Behind the obsession with the dollar and earnings

Getty Images Traders work on the floor of the New York Stock Exchange, Feb. 20, 2015.

Getty Images
Traders work on the floor of the New York Stock Exchange, Feb. 20, 2015.

The markets were obsessed with a stronger dollar Tuesday.

The source of the concern is fairly obvious: the Fed unwinding quantitative easing is a primary catalyst for the rally in the dollar and (to a certain extent) the collapse in commodities.

The fear is that stocks could be next.

In one sense, the obsession is not surprising. Roughly 46 percent of the sales of U.S. corporations come from outside the U.S. A strong dollar stifles overseas earnings growth, and with the dollar at a 12-year high against a basket of other currencies, that’s a problem.

Another problem is we don’t have good numbers on what the real impact of a strong dollar is on earnings, or sales. That’s because the companies don’t tell us, or rather don’t tell us with any consistency. There’s no requirement for companies to itemize their sales by region, or to indicate how much was lost due to a strong dollar.

With that said, the strong dollar has been a theme this season. About 20 percent of S&P 500 have specifically said the stronger dollar negatively impacted profits in the fourth quarter, according to Estimize.

Here are a few examples:

Abercrombie & Fitch: Foreign currency impacted earnings 3 percent

Brown Forman: Full-year earnings reduced by 20 cents a share due to currency impact

Fastenal: Strong dollar lowered daily sales growth by 1 percent

Gap: Currency effect took 6 percent off earnings.

And that’s just a few. There were many more.

Bottom line: We have enough evidence that foreign currency was a significant impact on earnings, even if many companies did not break out specific numbers.

This will likely continue. The Street remains very bullish on the dollar. Marc Chandler of Brown Brothers Harriman is one of many who thinks the rally will continue.

This bullishness is a bit surprising, since the euro, for example, has already gone from $1.40 against the dollar one year ago to $1.07, a drop of 24 percent.

Chandler thinks it could go to its historic lows, which was $0.82 to $0.85 way back in 2000.

Wow. And this is only the second day of the start of the ECB bond buying program!

He’s not the only one. Deutsche Bank thinks the euro could go to parity ($1.00) this year as well, and $0.85 by 2017!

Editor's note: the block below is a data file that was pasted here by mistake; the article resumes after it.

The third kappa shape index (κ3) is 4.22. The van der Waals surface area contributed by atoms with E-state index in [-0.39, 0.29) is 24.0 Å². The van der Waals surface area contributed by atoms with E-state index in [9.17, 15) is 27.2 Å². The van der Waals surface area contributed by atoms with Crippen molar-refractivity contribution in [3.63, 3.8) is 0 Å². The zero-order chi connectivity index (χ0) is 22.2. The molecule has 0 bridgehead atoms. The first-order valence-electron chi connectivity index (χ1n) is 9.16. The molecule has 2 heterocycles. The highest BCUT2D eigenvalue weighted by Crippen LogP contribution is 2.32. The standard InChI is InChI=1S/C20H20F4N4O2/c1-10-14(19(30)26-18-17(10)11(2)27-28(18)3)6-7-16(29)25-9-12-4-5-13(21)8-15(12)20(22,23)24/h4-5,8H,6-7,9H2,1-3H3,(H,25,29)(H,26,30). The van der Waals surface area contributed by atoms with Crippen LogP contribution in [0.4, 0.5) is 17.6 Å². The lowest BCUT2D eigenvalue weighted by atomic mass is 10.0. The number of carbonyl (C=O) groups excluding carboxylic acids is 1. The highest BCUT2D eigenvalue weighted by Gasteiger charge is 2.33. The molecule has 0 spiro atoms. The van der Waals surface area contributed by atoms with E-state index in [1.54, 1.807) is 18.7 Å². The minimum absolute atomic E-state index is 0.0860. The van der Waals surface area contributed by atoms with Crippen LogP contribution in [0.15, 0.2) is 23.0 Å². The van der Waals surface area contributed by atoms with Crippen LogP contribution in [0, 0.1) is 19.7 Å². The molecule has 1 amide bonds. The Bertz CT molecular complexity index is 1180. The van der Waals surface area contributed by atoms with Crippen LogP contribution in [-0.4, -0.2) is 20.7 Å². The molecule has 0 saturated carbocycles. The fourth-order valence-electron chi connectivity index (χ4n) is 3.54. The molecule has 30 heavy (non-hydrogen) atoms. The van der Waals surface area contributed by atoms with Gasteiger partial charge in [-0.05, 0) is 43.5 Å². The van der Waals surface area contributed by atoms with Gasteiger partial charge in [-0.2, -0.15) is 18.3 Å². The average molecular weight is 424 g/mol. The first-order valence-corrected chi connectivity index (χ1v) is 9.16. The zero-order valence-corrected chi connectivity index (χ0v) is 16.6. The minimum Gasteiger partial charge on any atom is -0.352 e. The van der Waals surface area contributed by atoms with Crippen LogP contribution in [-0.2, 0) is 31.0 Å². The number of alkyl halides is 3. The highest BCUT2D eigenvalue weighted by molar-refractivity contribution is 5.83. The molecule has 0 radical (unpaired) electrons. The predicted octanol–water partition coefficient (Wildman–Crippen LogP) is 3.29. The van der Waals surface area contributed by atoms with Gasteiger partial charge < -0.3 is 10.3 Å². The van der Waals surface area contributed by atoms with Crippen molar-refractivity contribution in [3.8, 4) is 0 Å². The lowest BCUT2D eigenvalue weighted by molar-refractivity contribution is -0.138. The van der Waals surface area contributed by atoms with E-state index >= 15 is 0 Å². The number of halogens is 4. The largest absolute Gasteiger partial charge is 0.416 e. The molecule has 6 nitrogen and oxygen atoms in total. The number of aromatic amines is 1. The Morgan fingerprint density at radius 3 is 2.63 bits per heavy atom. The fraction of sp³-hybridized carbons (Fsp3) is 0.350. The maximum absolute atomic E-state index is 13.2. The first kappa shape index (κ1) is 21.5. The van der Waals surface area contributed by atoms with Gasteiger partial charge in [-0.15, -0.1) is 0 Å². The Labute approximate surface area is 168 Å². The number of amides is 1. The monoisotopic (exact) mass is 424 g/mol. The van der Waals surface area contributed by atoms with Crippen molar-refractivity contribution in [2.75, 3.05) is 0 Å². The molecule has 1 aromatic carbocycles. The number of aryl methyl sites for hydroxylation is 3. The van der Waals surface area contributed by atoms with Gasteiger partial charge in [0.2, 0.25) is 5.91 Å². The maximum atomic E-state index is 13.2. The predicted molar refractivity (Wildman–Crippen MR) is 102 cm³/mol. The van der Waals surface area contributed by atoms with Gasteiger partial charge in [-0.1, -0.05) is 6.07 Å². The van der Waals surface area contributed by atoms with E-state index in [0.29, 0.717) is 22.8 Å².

But let’s not kid ourselves: this story that the dollar’s rise is a disaster for U.S. companies is being wildly exaggerated. There are plenty of offsets, which companies don’t often make clear.

Lower rates are great for U.S. corporations. Commodity costs are lower.

And there are ways U.S. corporations can offset the effect of a higher dollar. For example, they are issuing a flood of euro-denominated debt.

The Economist noted last week that U.S. companies have issued 18.6 billion in euro-denominated debt in January-February, a record for the first two months of the year and 160 percent higher than the same period last year. Big issuers have included AT&T, Kellogg, and Coca-Cola.

Coke, for example, recently raised 8.5 billion euros for a 12-year debt offering, and had to pay a measly 1.125 percent! That is much lower than the cost of issuing comparable debt in the U.S., which would probably be about 1.6 percent or higher for similar duration.

And it’s not just U.S. companies: I hear Indian and Chinese companies are also entering the European debt market.

Still, the obsession with the dollar is a bit surprising. After all, the dollar has been on an uptrend for three years now, and it’s been rocketing up for the last year. The U.S. is done with its QE program, Europe and Japan are just starting theirs, everyone else is debasing their currency, and we’re surprised the dollar is strong and getting stronger?

As for interest rates, the worry isn’t lower rates—which happened Tuesday—it’s higher rates. The Fed is meeting next week, and lots of traders believe the Fed is ready to drop the line that they can be “patient” before raising rates.

It may be—as many are contending—that the rise in our rates will be somewhat capped by the dramatic lowering of rates in Europe.

There may be something to that, but the trend in the U.S. does seem up for rates.

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